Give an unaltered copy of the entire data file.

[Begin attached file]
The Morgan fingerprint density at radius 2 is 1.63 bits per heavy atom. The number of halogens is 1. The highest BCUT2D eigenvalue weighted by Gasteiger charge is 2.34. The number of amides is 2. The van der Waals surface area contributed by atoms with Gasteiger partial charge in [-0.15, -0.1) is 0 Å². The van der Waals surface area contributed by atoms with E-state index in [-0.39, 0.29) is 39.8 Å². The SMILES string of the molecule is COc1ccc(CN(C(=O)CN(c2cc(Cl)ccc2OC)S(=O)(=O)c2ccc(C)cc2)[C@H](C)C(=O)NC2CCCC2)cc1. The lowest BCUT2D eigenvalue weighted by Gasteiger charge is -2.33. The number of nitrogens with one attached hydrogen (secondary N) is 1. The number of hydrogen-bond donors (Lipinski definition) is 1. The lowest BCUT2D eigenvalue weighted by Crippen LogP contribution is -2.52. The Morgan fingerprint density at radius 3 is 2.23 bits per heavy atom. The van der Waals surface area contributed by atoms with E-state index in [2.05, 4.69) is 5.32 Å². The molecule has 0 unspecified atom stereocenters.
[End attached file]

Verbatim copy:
The Morgan fingerprint density at radius 2 is 1.63 bits per heavy atom. The number of halogens is 1. The highest BCUT2D eigenvalue weighted by Gasteiger charge is 2.34. The number of amides is 2. The van der Waals surface area contributed by atoms with Gasteiger partial charge in [-0.15, -0.1) is 0 Å². The van der Waals surface area contributed by atoms with E-state index in [-0.39, 0.29) is 39.8 Å². The SMILES string of the molecule is COc1ccc(CN(C(=O)CN(c2cc(Cl)ccc2OC)S(=O)(=O)c2ccc(C)cc2)[C@H](C)C(=O)NC2CCCC2)cc1. The lowest BCUT2D eigenvalue weighted by Gasteiger charge is -2.33. The number of nitrogens with one attached hydrogen (secondary N) is 1. The number of hydrogen-bond donors (Lipinski definition) is 1. The lowest BCUT2D eigenvalue weighted by Crippen LogP contribution is -2.52. The Morgan fingerprint density at radius 3 is 2.23 bits per heavy atom. The van der Waals surface area contributed by atoms with E-state index in [2.05, 4.69) is 5.32 Å². The molecule has 0 unspecified atom stereocenters.